The main servicemen's center on Ferry and Cherry Streets in Galesburg has scores of unusual attractions. The two pin-ball machines are free and so is the golf putting game. We've noticed that most USO's have similar features but each one generally has an attraction that sets it apart from the others.
     The Galesburg center, for instance has 116 sleeping accommodations for soldiers who want to stay overnight. Double-decked beds rent for 35 cents and folding cots 25 cents. The charge is nominal and covers the cost of laundering the fresh linen. If you expect to spend a Saturday night there, you will be allowed to come in at any hour. Someone will be there to show you to your bunk.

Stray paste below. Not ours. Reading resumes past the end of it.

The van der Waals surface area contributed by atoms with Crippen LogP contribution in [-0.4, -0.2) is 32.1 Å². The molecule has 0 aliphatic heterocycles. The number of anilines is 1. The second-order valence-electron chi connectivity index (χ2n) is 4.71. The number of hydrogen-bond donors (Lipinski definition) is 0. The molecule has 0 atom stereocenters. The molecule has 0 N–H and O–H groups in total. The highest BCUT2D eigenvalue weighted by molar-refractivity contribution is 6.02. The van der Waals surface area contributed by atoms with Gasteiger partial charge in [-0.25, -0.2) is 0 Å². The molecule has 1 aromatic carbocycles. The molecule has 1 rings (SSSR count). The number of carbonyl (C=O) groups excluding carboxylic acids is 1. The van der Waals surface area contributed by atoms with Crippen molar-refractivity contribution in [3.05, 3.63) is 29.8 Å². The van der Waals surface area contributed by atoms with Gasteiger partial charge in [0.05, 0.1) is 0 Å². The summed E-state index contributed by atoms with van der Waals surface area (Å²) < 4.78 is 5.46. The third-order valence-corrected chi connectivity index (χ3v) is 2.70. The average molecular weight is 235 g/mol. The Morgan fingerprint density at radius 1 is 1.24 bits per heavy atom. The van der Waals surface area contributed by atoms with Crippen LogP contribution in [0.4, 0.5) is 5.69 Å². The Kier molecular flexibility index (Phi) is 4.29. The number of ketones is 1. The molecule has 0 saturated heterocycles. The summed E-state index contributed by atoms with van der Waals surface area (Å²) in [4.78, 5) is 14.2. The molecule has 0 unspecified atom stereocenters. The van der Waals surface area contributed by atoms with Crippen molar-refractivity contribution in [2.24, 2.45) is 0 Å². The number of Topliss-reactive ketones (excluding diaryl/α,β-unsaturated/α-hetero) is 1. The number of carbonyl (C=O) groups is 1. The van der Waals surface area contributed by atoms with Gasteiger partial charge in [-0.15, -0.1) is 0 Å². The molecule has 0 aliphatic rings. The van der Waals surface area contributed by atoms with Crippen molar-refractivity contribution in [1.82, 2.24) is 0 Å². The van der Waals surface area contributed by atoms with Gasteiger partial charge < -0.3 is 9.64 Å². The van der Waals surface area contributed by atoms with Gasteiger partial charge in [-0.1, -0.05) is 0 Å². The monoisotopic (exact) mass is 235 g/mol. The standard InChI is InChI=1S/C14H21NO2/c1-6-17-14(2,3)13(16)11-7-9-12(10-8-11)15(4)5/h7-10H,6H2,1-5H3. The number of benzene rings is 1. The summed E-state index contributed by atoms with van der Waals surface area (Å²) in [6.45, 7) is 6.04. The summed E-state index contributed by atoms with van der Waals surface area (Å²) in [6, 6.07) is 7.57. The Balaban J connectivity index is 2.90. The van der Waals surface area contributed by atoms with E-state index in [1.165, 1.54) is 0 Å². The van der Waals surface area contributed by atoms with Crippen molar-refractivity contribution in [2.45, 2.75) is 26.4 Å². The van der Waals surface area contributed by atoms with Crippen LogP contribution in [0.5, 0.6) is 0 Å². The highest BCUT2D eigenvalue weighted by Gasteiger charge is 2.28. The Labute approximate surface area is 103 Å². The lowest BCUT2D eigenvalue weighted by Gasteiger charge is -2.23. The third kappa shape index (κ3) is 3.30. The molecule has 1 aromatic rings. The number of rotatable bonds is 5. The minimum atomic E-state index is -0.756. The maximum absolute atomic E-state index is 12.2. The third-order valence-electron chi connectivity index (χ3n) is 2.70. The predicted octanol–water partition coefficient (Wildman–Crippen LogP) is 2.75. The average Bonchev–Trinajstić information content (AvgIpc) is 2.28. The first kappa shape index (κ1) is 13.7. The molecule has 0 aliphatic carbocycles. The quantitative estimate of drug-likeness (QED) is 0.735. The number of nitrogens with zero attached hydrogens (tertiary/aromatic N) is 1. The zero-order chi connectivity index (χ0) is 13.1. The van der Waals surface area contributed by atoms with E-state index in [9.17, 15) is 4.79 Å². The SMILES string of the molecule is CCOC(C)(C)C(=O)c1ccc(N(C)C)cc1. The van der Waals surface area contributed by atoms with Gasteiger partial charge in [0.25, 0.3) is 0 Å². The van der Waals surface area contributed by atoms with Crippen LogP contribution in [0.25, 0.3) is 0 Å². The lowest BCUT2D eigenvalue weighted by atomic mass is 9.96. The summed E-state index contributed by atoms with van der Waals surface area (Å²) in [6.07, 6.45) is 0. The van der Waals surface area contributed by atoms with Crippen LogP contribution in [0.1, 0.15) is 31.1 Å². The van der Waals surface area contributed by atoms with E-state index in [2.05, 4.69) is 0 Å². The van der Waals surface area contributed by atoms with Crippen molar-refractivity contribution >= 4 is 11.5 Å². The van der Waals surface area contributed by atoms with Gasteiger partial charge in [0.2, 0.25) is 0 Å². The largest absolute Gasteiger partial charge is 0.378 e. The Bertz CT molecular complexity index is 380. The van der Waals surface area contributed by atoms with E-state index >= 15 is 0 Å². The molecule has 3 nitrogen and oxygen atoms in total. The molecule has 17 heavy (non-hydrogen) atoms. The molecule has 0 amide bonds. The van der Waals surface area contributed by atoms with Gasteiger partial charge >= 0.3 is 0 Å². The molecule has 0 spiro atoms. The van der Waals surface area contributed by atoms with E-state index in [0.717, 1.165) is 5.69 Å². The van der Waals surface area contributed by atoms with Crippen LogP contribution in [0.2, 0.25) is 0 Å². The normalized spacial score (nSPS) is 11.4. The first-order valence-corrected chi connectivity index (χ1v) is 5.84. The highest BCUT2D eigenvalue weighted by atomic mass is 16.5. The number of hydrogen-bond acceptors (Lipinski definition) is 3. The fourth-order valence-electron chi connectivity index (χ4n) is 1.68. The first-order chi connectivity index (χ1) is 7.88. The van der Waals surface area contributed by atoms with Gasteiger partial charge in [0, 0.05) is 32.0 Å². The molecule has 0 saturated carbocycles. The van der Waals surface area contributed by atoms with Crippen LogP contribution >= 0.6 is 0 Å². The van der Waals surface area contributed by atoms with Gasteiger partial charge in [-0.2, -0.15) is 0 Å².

Charles B. Harrison, the venerable director, says he has an "in" at the Hotel Knox and that he probably can get you a room for a dollar.  His USO has a budget of $750 a month which is two-thirds financed by the USO and the rest by local organizations.
     Sunday morning breakfasts are a real treat, he says. For 15 cents you get tomato juice, two eggs with bacon, toast, coffee and jelly.
     The buses to Lake Storey only run on Sundays, on a 20-minute schedule. Round trip is 20 cents.
     Reliable eating places according to Mr. Harrison are the American Beauty, Pawlings, the Hotel Custer restaurant and the Oriental Inn, where you can get a good chicken chow-mein and chop suey dinner.